Much of the above developments are synonymous with the unprecedented economic growth the UAE has experienced in the last few decades. Having an ample financial surplus meeting the country’s essential necessities, the UAE has been able to shift its focus to social equity, education, and healthcare. Moreover, since its inception in 1971, the UAE leaders have propelled visions of the UAE that appreciate factors such as gender equality, seeing it as complementary to economic growth. Furthermore, the size of the UAE’s population, being shy of 10 million people, of whom less than 12% are Emiratis, gives the country a further advantage in terms of the distribution of public expenditure made available to aid in its equitable visions. Therefore, the UAE cannot be applied as a fair model for much of the developing world. 

Furthermore, the legal framework based on Sharia law fails to address gender discrimination in its Personal Status law that covers topics including marriage and divorce. As Rothna Begum, a senior women’s rights researcher at Human Rights Watch, states, there is a need to uproot all “misogynistic laws subjecting women to male guardian authority.” Women, both Emirati and expatriates, remain subject to male guardianship laws in which women require permission, or a No Objection Certificate (NOC), from a male guardian (generally a father or husband) to work, marry, or travel abroad. Such restrictions contradict Article 29 of the UAE’s own constitution, guaranteeing the right to freedom of movement.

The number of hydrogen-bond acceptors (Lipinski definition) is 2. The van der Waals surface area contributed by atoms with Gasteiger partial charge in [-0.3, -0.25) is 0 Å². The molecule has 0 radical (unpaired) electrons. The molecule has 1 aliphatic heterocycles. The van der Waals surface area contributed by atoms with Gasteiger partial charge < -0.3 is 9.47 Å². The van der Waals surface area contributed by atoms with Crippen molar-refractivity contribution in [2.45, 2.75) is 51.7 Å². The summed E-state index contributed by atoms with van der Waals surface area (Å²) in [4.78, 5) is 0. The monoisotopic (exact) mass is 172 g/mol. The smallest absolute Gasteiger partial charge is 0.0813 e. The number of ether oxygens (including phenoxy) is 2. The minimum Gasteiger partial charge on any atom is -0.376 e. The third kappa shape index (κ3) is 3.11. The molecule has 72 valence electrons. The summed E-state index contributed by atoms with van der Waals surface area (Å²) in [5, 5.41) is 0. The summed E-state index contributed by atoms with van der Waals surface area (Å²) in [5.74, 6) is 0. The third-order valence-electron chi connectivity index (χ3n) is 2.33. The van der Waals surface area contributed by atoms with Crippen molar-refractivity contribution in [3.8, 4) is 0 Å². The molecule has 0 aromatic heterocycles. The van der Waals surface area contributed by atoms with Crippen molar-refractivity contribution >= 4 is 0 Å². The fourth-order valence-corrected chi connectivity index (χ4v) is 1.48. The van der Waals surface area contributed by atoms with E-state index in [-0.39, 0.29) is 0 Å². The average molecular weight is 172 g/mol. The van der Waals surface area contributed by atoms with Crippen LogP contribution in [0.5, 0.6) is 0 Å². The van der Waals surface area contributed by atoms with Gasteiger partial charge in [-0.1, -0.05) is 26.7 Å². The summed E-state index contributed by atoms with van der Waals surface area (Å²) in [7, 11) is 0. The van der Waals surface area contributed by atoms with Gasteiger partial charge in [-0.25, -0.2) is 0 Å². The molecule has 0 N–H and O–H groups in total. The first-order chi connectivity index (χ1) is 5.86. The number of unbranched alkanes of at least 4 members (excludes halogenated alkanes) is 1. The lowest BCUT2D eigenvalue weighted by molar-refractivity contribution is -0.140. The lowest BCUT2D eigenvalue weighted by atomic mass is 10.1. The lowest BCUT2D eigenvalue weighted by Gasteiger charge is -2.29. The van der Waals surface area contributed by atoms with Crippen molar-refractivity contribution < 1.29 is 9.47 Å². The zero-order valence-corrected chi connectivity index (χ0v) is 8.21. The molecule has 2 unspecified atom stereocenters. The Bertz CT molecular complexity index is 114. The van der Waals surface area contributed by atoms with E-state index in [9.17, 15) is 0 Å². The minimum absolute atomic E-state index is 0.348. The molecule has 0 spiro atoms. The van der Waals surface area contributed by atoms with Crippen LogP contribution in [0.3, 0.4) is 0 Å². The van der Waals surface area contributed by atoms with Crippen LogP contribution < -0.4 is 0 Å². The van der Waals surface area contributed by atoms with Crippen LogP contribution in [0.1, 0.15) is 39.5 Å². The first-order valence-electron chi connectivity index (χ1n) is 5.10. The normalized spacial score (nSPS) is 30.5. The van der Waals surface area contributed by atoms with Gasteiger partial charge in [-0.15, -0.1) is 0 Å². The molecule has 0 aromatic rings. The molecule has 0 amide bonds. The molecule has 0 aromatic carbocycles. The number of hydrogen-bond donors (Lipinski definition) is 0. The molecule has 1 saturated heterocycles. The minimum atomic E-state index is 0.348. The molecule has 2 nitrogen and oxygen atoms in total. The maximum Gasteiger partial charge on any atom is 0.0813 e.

Through a developmental lens, the UAE’s forward-thinking leadership subverts orientalist depictions of the Middle East, bound by the West’s artificially constructed binary between the “rational” West (us) versus the “irrational” East (them). Developed by Edward Said, Orientalism constructed social and political polarized binary that homogenized entire cultures and subjected them to stereotypes which reinforced the processes of ‘othering’ and the superiority of the West to the East.

The systemic disseminating of subjective colonial knowledge intended to dominate other cultures and justify “ civilizing missions”, or more contemporary,  coercive military and economic intervention can be applied to the issue of gender equality. The Orientalist ideology of the Middle East held by much of the West either rests on denouncing the Arabic world as “exotic” and thriving with “harems”, or alternatively one in which women are publicly oppressed and subject to radical conservative laws that deprive them of any agency. However, as this article has indicated, while there is much more work yet to be done to completely eradicate gender inequality, the UAE devalues orientalist generalizations proving that there is indeed a liberal capacity within the developing Middle East. 

While the UAE certainly poses a commendable case study, the global struggle towards gender inequality goes beyond workplace representation and wages. Regardless of the development status, nations all around the world continue to struggle with the implementation of legislation that may threaten the current status-quo – a significant percentage of which includes men in positions of power. 

Edited by Helia Mokhber

Featured image by David Rodrigo, published on December 5, 2017, licensed under Unsplash. No changes were made.